Winding its way through some of the driest, dustiest land in Australia, the Birdsville Track is a direct route to the heart of the outback. It has hosted many of the country’s most legendary pioneers over the past two centuries, as it makes its way from Marree to the town of Birdsville. This is one of only three roads leading to Birdsville, a tiny town with a population of 100 tucked away in southwest Queensland. There are still seven working cattle stations along the Birdsville Track, giving some indication of its original purpose and history.
Beginnings of the Track
The track was originally established by cattle drover Percy Burt in the 1860s to allow settlers to bring his cattle from Queensland to the nearest rail-head at Port Augusta. This provided transport further on to Adelaide, where they could be sold. The railway reached the town of Marree in 1884, providing access to Birdsville and the far north of the country. With this link to the rest of Australia, the Birdsville track became the most important stock route in the country as well as its most isolated.
This road took travellers through some of the most dangerous, lonely, and challenging countryside in the world. Cattle drovers battled a lack of water, extreme temperatures, and sand storms along the way. To help ease these treacherous conditions, the South Australian government sunk bores every 50 kilometres along the track to provide access to water and improve safety at the turn of the 1900s. Afghan camel drivers began transporting goods and passengers between Marree and Birdsville shortly after, and were eventually replaced by trucks.
Battling the Elements for Deliveries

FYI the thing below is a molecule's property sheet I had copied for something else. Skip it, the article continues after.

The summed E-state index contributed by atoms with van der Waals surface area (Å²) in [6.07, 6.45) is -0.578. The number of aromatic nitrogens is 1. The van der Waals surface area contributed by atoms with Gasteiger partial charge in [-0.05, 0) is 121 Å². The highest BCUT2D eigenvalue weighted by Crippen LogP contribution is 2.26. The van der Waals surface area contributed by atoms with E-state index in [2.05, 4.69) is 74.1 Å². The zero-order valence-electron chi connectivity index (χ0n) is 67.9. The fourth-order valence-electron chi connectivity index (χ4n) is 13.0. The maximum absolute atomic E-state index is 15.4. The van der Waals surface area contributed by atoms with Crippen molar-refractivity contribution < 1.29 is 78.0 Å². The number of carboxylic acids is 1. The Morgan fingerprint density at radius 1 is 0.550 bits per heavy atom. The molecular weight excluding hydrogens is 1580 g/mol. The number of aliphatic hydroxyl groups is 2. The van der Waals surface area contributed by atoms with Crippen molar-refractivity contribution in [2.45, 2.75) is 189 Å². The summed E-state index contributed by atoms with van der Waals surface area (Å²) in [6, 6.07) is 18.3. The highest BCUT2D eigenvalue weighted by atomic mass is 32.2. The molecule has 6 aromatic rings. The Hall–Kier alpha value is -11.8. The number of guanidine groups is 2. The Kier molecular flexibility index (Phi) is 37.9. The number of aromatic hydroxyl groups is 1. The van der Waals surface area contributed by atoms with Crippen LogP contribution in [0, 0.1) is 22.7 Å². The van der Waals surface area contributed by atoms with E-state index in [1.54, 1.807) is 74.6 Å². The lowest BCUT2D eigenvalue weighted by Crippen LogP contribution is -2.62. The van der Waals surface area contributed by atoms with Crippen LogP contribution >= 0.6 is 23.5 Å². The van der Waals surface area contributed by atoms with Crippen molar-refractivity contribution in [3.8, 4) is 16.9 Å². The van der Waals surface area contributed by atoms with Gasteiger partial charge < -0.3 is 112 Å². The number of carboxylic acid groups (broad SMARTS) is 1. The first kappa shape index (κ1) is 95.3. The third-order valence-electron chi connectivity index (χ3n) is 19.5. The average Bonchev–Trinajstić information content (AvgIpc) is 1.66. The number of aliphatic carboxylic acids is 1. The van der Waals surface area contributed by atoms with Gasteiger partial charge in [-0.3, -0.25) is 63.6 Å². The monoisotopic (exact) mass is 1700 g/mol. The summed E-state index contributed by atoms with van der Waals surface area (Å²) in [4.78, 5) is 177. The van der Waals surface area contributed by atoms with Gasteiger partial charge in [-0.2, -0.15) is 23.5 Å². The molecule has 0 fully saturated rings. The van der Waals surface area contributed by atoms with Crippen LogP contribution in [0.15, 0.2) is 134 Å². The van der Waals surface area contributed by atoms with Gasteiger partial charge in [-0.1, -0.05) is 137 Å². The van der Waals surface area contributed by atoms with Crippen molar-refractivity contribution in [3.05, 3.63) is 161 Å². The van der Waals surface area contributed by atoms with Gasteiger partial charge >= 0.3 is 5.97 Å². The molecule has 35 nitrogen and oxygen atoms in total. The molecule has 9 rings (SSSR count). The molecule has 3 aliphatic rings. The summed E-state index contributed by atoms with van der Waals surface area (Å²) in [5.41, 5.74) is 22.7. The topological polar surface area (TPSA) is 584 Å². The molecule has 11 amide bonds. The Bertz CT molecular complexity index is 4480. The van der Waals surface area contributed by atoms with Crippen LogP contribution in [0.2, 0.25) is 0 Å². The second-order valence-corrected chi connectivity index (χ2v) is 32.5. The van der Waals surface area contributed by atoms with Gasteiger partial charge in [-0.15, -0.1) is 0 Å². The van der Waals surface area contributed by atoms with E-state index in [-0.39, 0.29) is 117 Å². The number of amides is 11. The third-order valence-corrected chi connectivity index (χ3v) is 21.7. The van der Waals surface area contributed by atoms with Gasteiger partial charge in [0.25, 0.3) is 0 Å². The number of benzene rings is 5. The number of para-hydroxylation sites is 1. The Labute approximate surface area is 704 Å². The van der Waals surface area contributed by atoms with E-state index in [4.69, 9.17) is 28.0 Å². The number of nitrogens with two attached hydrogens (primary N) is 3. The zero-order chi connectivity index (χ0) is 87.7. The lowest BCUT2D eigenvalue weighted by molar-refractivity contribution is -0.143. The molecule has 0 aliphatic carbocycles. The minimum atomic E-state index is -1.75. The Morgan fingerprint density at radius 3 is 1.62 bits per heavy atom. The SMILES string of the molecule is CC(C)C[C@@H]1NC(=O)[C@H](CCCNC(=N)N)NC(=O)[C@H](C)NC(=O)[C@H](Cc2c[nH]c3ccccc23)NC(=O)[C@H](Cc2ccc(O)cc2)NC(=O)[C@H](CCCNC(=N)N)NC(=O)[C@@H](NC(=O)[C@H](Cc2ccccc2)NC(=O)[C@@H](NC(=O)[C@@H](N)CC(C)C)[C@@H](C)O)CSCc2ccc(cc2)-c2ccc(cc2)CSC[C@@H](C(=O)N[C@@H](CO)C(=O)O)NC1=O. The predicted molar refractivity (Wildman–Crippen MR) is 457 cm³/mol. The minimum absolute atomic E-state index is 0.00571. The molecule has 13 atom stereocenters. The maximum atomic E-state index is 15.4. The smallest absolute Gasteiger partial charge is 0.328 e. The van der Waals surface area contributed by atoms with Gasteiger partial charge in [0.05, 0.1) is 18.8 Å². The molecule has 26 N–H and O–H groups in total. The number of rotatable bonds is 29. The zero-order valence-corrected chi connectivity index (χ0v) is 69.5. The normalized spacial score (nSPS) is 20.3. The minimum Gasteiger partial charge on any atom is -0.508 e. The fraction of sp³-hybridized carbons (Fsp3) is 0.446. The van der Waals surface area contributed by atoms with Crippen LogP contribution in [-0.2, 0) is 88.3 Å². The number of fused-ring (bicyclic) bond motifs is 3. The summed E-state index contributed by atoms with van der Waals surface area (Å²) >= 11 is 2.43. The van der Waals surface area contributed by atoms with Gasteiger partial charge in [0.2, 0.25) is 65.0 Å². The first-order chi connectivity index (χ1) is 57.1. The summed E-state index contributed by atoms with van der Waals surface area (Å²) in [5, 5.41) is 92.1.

It wasn’t only cattle drovers and camel teams who used the Birdsville track; some of its most famous travellers were the postmen. The first mail service along the route was engineered by Jack Hester in 1884, shortly followed by August Helling in 1886 using a buggy and pack horses. The track would often become flooded, making it necessary to travel by boat.
The most famous postman along the route was Tom Kruse, who delivered mail along the route between 1936 and 1957 in times of drought, flood, and other treacherous conditions. He was eventually featured in a documentary and inducted into the National Transport Hall of Fame. Mail delivery is now achieved by plane, but it’s still the longest mail run in the world.
Tips for Modern-Day Travellers
Are you interested in travelling along this historically lonely road? You’ll need to be prepared to cope with droughts, flooding, and sandstorms as potential hazards along the way. You can make the 524 kilometre journey from Marree to Birdsville in only six hours, although you may want to give yourself two days to take it slow and enjoy all the sights along the way. You’ll need a reliable vehicle with four-wheel drive, and make sure your tyres are up to the task as the road can be rough in spots. Learn more about tyres fit for the journey here and be sure to bring a spare. There are petrol stations in Marree, Mungerannie, and Birdsville, where you can also stock up on supplies. Bring plenty of extra food and water, as temperatures can be fierce and it’s easy to get dehydrated.
A journey down the Birdsville track is a trip through time, allowing you to experience the same rugged terrain as the original pioneers of Australia’s outback. From homestead ruins to abandoned vehicles, you’ll see reminders of their past on this isolated drive.
Road Sign – Natalie Tapson on Flickr – Some Rights Reserved
Birdsville Hotel – Wikimedia Public Domain
Flat tyre on the Birdsville Track – Jussarian on Flickr – Some Rights Reserved
Guest Author Bio
Rachel MacDonald is an Edinburgh-based freelance writer who has worked as a copywriter for businesses from Lima to San Francisco. She specializes in travel, design, and the arts.